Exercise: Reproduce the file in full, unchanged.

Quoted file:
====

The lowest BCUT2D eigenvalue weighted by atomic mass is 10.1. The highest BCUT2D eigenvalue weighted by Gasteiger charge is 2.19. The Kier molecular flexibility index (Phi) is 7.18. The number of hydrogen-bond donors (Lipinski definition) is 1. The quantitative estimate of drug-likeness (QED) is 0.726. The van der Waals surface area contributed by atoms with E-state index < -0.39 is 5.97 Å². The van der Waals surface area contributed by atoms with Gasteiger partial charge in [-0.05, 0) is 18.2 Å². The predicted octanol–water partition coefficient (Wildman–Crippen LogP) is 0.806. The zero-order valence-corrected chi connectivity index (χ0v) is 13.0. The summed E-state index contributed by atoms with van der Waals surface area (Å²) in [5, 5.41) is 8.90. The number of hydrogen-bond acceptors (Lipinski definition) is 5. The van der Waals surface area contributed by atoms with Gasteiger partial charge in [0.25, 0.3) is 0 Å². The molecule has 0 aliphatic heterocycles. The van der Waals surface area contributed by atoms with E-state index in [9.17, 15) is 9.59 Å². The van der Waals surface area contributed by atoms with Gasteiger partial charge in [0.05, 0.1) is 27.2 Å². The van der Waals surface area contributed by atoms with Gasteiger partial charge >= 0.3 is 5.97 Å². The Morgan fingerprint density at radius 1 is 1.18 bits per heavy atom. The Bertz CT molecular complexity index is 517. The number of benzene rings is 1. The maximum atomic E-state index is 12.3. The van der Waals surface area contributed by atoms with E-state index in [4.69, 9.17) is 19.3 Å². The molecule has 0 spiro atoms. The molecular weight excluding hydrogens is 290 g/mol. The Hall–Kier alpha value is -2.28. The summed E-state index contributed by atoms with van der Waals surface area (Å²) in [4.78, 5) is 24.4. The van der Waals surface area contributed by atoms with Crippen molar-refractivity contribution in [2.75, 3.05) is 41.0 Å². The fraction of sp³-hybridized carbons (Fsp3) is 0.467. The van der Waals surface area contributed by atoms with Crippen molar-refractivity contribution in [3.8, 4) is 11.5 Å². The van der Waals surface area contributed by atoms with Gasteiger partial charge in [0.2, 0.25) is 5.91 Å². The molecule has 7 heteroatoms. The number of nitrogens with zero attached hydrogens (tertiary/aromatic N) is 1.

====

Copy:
The lowest BCUT2D eigenvalue weighted by atomic mass is 10.1. The highest BCUT2D eigenvalue weighted by Gasteiger charge is 2.19. The Kier molecular flexibility index (Phi) is 7.18. The number of hydrogen-bond donors (Lipinski definition) is 1. The quantitative estimate of drug-likeness (QED) is 0.726. The van der Waals surface area contributed by atoms with E-state index < -0.39 is 5.97 Å². The van der Waals surface area contributed by atoms with Gasteiger partial charge in [-0.05, 0) is 18.2 Å². The predicted octanol–water partition coefficient (Wildman–Crippen LogP) is 0.806. The zero-order valence-corrected chi connectivity index (χ0v) is 13.0. The summed E-state index contributed by atoms with van der Waals surface area (Å²) in [5, 5.41) is 8.90. The number of hydrogen-bond acceptors (Lipinski definition) is 5. The van der Waals surface area contributed by atoms with Gasteiger partial charge in [0.25, 0.3) is 0 Å². The molecule has 0 aliphatic heterocycles. The van der Waals surface area contributed by atoms with E-state index in [9.17, 15) is 9.59 Å². The van der Waals surface area contributed by atoms with Gasteiger partial charge in [0.05, 0.1) is 27.2 Å². The van der Waals surface area contributed by atoms with Gasteiger partial charge >= 0.3 is 5.97 Å². The Morgan fingerprint density at radius 1 is 1.18 bits per heavy atom. The Bertz CT molecular complexity index is 517. The number of benzene rings is 1. The maximum atomic E-state index is 12.3. The van der Waals surface area contributed by atoms with E-state index in [4.69, 9.17) is 19.3 Å². The molecule has 0 spiro atoms. The molecular weight excluding hydrogens is 290 g/mol. The Hall–Kier alpha value is -2.28. The summed E-state index contributed by atoms with van der Waals surface area (Å²) in [4.78, 5) is 24.4. The van der Waals surface area contributed by atoms with Crippen molar-refractivity contribution in [2.75, 3.05) is 41.0 Å². The fraction of sp³-hybridized carbons (Fsp3) is 0.467. The van der Waals surface area contributed by atoms with Crippen molar-refractivity contribution in [3.8, 4) is 11.5 Å². The van der Waals surface area contributed by atoms with Gasteiger partial charge in [0.2, 0.25) is 5.91 Å². The molecule has 7 heteroatoms. The number of nitrogens with zero attached hydrogens (tertiary/aromatic N) is 1.